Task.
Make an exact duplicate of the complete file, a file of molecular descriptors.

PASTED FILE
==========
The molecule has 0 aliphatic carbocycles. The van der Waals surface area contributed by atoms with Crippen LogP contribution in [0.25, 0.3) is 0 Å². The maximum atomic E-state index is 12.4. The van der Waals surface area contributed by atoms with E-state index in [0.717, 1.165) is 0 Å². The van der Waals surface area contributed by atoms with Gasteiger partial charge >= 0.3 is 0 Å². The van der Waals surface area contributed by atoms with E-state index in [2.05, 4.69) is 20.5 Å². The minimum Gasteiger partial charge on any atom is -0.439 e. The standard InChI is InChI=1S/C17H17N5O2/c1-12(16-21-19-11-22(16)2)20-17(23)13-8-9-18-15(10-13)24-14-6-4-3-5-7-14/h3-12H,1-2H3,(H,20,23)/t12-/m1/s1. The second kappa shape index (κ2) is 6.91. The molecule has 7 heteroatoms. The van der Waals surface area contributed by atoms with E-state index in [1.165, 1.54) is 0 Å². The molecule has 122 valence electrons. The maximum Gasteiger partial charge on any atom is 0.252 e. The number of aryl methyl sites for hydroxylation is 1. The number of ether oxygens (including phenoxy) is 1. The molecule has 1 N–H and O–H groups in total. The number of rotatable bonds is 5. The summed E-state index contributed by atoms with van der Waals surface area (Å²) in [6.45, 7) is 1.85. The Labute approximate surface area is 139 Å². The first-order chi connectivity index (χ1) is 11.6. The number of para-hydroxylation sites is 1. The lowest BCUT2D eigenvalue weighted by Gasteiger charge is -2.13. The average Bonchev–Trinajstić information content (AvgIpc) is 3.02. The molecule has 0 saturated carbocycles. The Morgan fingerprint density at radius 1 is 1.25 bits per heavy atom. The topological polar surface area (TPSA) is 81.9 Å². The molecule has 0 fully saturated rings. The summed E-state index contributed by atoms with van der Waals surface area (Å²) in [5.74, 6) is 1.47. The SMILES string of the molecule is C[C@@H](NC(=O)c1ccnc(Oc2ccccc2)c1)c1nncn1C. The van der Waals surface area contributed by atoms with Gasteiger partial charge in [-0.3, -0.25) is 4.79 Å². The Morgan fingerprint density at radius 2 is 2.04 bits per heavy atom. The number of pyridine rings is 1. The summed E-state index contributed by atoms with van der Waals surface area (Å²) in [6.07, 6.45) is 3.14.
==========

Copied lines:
The molecule has 0 aliphatic carbocycles. The van der Waals surface area contributed by atoms with Crippen LogP contribution in [0.25, 0.3) is 0 Å². The maximum atomic E-state index is 12.4. The van der Waals surface area contributed by atoms with E-state index in [0.717, 1.165) is 0 Å². The van der Waals surface area contributed by atoms with Gasteiger partial charge >= 0.3 is 0 Å². The van der Waals surface area contributed by atoms with E-state index in [2.05, 4.69) is 20.5 Å². The minimum Gasteiger partial charge on any atom is -0.439 e. The standard InChI is InChI=1S/C17H17N5O2/c1-12(16-21-19-11-22(16)2)20-17(23)13-8-9-18-15(10-13)24-14-6-4-3-5-7-14/h3-12H,1-2H3,(H,20,23)/t12-/m1/s1. The second kappa shape index (κ2) is 6.91. The molecule has 7 heteroatoms. The van der Waals surface area contributed by atoms with E-state index in [1.165, 1.54) is 0 Å². The molecule has 122 valence electrons. The maximum Gasteiger partial charge on any atom is 0.252 e. The number of aryl methyl sites for hydroxylation is 1. The number of ether oxygens (including phenoxy) is 1. The molecule has 1 N–H and O–H groups in total. The number of rotatable bonds is 5. The summed E-state index contributed by atoms with van der Waals surface area (Å²) in [6.45, 7) is 1.85. The Labute approximate surface area is 139 Å². The first-order chi connectivity index (χ1) is 11.6. The number of para-hydroxylation sites is 1. The lowest BCUT2D eigenvalue weighted by Gasteiger charge is -2.13. The average Bonchev–Trinajstić information content (AvgIpc) is 3.02. The molecule has 0 saturated carbocycles. The Morgan fingerprint density at radius 1 is 1.25 bits per heavy atom. The topological polar surface area (TPSA) is 81.9 Å². The molecule has 0 fully saturated rings. The summed E-state index contributed by atoms with van der Waals surface area (Å²) in [5.74, 6) is 1.47. The SMILES string of the molecule is C[C@@H](NC(=O)c1ccnc(Oc2ccccc2)c1)c1nncn1C. The van der Waals surface area contributed by atoms with Gasteiger partial charge in [-0.3, -0.25) is 4.79 Å². The Morgan fingerprint density at radius 2 is 2.04 bits per heavy atom. The number of pyridine rings is 1. The summed E-state index contributed by atoms with van der Waals surface area (Å²) in [6.07, 6.45) is 3.14.